Huzaima Bukhari & Dr. Ikramul Haq
The resolution of March 23, 1940 paved the way for a separate homeland for the Muslims of India after a long-drawn struggle against colonial rule. However, after nearly 75 years of existence, the state of Pakistan is still caught in various conflicts—perpetual political instability, economic disparities and disharmony between the centre and provinces, terrorism, militancy, cases of scandals and corruption, endless debates about the real motives for creation of Pakistan, witch-hunting in the name of ideology and role of men in khaki in politics, just to mention a few.
Since its inception, Pakistan faced a daunting challenge of establishing true democratic polity based on constitutional supremacy, rule of law and equity. Long military regimes and in between experiments in “controlled democracy” has denied the people of Pakistan their sovereign right of self-governance, for which many lost their lives and honour, to secure independence from the British raj. These dictatorial rules, both military or civilian, have muzzled all state organs—especially judiciary that became an approving arm for many unconstitutional rules till the advent of so-called decade of democratic rule in 2008. However, the defiance demonstrated on March 9, 2007 was a starting point that culminated in ending military rule on March 16, 2009.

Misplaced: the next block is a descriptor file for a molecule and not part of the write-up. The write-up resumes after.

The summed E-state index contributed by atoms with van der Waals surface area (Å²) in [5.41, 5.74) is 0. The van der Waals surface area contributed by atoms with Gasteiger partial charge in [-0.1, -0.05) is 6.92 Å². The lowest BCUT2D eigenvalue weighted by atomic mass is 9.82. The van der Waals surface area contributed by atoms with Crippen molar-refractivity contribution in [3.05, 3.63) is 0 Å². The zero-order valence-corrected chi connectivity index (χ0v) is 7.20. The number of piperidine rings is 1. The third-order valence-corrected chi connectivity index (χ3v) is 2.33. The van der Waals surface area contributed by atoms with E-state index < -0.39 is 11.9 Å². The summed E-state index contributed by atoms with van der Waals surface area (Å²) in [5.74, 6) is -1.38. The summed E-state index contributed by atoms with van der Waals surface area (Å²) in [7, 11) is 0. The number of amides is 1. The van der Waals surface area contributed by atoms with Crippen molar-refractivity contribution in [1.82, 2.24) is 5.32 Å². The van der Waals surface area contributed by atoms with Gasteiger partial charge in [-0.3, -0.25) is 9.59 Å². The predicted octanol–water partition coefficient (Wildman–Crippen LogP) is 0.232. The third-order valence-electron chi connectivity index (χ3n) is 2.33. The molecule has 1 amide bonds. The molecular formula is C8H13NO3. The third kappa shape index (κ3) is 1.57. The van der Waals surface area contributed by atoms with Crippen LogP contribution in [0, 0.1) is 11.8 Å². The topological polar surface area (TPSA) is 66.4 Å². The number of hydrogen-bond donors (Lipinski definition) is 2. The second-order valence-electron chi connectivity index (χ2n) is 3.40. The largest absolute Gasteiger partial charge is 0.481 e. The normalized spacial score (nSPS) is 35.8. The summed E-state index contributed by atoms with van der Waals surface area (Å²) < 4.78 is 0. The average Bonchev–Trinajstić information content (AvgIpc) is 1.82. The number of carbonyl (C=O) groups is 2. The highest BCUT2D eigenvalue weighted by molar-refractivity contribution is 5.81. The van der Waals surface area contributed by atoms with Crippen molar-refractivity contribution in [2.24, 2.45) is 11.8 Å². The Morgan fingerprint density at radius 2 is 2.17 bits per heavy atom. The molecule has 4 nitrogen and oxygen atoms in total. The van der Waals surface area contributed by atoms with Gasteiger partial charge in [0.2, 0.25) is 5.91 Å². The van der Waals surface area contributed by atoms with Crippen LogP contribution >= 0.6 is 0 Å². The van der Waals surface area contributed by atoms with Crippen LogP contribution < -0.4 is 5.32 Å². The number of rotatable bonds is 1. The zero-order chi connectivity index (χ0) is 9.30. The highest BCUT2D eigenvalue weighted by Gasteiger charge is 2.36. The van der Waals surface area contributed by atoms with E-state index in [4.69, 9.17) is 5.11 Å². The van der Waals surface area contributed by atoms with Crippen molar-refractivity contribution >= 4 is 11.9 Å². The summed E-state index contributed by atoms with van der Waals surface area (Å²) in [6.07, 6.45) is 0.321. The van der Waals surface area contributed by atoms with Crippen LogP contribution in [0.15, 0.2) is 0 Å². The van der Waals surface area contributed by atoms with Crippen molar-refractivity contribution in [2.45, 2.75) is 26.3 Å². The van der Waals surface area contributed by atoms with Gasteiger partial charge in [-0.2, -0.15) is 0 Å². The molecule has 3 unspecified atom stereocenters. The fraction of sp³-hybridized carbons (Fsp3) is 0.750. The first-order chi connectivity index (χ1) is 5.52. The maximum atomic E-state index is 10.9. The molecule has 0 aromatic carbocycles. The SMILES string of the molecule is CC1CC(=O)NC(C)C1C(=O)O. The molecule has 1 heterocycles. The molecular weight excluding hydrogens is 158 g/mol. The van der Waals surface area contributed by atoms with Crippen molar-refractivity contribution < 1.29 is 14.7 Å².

For judiciary, November 3, 2007 was the beginning of a new era. A dictator imposed judiciary-specific martial law—this time the victims were not politicians but the judges. For the first time, it was an issue of survival for those who always sided with men in uniform against politicians. Restoring status quo ante existing on November 2, 2007—reversing unlawful acts of General Pervez Musharraf—was done in the wake of insurmountable public pressure. The post-March 16, 2009 scenario—judiciary versus government—was created by forces that wanted to undermine democracy but they failed. The effectiveness of people’s power that reigned from March 9, 2007 to July 20, 2007, from November 3, 2007 to March 16, 2009—culminated in the second restitution of the Chief Justice of Pakistan on March 22, 2009—paved the way for continuation of democracy—many believe as ‘controlled’ and muzzled.